Walt Palmer
The American public have called for Walter Palmer to be extradited

The White House has confirmed it will review a petition demanding that the US hunter who killed Cecil the lion is brought to justice.

Walter Palmer, 55, from Minnesota, was exposed as the lion hunter, as it was revealed he paid £35,000 ($50,000) to shoot the much-loved animal with a bow and arrow,

The brutal killing of the 13-year-old prized lion sparked outrage around the world with campaigners, celebrities and members of the public joining forces to decry the sickening act.

Cecil was lured from Hwange National Park, a Zimbabwean nature reserve, on 1 July. He was shot with a crossbow, before being tracked for 40 hours and then shot with a rifle. The lion was then decapitated and skinned for trophies.

Now, more than 140,000 signatures have been gathered in the petition which calls for the reviled trophy hunter to be extradited to Zimbabwe.

The Secretary of State John Kerry and Attorney General Loretta Lynch have been lobbied to sanction the petition. Any petition to the White House that attracts over 100,000 names within 30 days must receive an official response.

White House spokesman Josh Earnest said it is up to the Justice Department to respond to an extradition order. The US Fish and Wildlife Service announced on Thursday it had opened an inquiry into the matter.

"We're investigating the killing of #CecilTheLion. Will go where facts lead," the agency said on Twitter. "We ask Dr Palmer or his rep to contact USFWS immediately."

The incident is under investigation by the Zimbabwean and American authorities.

Cecil the Lion
Cecil the lion was shot dead after being lured from a Zimbabwean nature reserve YouTube

Zimbabwean officials have said they wish to speak to Palmer, but the US embassy in Harare said it was not aware of any extradition requests.

A petition on the Care2 Petitions site asking Zimbabwe to stop issuing permits that allow hunting of endangered animals, has also won over 200,000 signatures.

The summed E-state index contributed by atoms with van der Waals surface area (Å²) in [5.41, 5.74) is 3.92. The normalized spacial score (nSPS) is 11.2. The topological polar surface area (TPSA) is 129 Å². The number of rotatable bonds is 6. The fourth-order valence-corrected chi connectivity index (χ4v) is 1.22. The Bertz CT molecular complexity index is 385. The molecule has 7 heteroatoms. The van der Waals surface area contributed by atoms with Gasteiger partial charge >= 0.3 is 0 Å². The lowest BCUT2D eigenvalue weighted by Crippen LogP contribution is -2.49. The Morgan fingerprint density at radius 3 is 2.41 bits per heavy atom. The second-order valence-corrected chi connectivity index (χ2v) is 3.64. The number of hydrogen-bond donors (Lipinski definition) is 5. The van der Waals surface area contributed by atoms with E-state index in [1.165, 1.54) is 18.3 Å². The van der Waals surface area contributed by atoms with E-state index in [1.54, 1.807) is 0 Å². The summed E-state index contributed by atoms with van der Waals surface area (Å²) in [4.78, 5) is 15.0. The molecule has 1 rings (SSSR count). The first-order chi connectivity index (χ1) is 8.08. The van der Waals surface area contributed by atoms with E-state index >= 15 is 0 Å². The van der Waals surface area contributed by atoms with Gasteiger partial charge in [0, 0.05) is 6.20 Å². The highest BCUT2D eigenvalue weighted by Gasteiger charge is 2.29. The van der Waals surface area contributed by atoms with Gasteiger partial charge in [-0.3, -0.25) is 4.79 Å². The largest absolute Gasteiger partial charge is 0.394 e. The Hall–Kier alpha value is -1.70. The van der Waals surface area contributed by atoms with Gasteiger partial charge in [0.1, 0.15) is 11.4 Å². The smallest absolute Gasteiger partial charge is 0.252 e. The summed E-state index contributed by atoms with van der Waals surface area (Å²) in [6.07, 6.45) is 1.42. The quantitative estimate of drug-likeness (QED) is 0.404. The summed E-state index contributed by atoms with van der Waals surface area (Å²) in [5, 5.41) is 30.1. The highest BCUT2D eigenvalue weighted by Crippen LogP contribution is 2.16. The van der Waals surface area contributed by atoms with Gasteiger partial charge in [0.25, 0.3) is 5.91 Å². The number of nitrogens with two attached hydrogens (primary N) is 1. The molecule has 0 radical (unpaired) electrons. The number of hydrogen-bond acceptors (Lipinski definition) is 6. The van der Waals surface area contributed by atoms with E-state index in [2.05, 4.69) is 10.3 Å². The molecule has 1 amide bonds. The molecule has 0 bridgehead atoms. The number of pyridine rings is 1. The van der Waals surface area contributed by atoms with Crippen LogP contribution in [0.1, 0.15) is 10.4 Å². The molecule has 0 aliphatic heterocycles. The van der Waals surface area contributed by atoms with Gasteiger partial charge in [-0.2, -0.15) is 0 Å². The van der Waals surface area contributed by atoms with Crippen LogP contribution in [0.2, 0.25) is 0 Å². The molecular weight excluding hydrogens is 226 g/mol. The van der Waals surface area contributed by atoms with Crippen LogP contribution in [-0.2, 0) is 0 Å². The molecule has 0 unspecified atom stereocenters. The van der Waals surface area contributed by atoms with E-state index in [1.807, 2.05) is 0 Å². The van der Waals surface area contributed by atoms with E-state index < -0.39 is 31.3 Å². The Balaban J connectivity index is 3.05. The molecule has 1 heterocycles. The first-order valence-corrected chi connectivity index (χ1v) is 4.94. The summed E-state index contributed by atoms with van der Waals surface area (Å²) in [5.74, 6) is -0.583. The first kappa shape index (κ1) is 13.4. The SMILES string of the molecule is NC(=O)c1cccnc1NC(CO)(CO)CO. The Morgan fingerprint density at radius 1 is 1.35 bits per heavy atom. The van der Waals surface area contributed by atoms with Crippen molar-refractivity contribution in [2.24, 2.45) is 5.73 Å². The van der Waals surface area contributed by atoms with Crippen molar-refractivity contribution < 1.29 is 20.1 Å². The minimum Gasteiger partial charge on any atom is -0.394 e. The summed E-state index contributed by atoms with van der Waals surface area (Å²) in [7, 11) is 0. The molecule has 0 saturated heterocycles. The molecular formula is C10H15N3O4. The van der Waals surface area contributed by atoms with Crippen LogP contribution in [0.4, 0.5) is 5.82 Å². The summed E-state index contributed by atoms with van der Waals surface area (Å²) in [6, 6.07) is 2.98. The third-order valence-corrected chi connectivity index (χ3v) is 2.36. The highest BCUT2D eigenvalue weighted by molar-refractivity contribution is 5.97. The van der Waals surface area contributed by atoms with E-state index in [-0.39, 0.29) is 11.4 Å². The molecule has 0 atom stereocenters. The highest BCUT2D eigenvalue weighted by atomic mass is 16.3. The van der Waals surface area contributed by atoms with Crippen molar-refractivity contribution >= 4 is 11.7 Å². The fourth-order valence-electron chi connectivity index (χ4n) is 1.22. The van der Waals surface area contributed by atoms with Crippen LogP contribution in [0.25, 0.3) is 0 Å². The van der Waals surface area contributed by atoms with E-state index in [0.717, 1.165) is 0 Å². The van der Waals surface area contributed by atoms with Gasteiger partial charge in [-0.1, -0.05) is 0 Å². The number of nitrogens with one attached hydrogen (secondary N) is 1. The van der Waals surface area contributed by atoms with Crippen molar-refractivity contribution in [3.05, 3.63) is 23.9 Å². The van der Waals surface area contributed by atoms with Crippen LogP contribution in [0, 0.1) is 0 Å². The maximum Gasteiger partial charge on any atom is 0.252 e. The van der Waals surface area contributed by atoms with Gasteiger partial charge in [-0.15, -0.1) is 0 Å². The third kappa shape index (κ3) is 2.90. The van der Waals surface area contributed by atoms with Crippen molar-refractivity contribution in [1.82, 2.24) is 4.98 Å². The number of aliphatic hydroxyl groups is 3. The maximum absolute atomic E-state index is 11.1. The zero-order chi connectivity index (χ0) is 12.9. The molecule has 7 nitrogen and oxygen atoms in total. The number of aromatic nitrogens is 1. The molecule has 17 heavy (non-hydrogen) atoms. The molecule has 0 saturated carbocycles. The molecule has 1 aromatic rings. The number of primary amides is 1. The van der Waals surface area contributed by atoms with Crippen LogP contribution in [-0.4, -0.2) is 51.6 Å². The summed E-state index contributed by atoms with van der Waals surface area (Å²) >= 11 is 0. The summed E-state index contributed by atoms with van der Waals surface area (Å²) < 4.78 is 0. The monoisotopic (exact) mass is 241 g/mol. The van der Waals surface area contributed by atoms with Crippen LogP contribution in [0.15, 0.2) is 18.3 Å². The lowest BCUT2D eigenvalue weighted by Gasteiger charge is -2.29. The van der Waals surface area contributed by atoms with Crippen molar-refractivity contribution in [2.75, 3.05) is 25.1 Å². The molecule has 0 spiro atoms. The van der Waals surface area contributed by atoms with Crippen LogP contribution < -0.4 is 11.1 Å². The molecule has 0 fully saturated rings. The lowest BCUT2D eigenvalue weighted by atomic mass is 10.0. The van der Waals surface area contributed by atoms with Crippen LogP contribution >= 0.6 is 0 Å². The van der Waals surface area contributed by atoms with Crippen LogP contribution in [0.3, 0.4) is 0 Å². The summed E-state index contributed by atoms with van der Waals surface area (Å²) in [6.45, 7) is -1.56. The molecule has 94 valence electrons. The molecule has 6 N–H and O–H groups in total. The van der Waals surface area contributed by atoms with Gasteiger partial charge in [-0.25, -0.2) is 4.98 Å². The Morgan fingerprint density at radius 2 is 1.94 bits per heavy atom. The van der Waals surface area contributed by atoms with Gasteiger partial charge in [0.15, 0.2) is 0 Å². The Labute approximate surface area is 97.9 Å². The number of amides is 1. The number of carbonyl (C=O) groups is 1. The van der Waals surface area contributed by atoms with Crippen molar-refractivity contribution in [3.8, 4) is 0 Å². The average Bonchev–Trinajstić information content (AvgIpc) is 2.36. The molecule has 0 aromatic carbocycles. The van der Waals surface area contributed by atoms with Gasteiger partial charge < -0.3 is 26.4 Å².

It reads: "The legend of Cecil started about three and a half years ago, when the then-10-year-old lion was kicked out of his pride, beaten by younger, more powerful males. Hunters argue that as loners, prideless male lions aren't as important to sustaining lion populations. But Cecil wasn't finished."

LionAid, a UK-based organisation involved in lion research in Africa, has sought a total moratorium on all lion trophy hunting imports into the EU from any African country until verifiable independent lion population counts are undertaken.

Facing global condemnation, Palmer has received death threats and is now said to be in hiding and under police protection.

Protesters have gathered outside his suburban Minneapolis dental practice wielding placards including one that said: "Let the hunter be hunted!"

Palmer's office has been temporarily closed and his website taken down. Responding to the initial outcry Palmer, who has a poaching conviction for the 2008 killing of a black bear in western Wisconsin, issued a statement to his local newspaper, The Star Tribune stating that he 'deeply regrets' killing the lion.

He said he had believed the hunt was legal, and blamed his professional guides.

"I hired several professional guides, and they secured all proper permits. To my knowledge, everything about this trip was legal and properly handled and conducted.

"I had no idea that the lion I took was a known, local favourite, was collared and part of a study until the end of the hunt. I relied on the expertise of my local professional guides to ensure a legal hunt.

"Again, I deeply regret that my pursuit of an activity I love and practice responsibly and legally resulted in the taking of this lion."

Cecil's death has highlighted the plight of wild animals who fall prey to poachers as the General Assembly of the United Nations on Thursday (20 July) passed a resolution calling on all countries to step up efforts to tackle illicit wildlife poaching and trafficking.

The measure was adopted followed a two-year campaign by Germany and Gabon.

Germany's UN Ambassador Harald Braun told reporters: "Like most people in the world we are outraged at what happened to this poor lion."

Two Zimbabwean men allegedly hired by Palmer have appeared in court on charges of poaching. They face up to 15 years in prison if convicted.

Cara Delevingne, Ricky Gervais, Jimmy Kimmel, Mia Farrow, Kristin Davis, Judd Apatow, Debra Messing, Juliette Lewis and Virginia McKenna of the Born Free Foundation, were among the celebrities leading the furious response to the heartless killing.

Meanwhile, animal rights organisation PETA said it wants to see Palmer "extradited, charged and preferably hanged".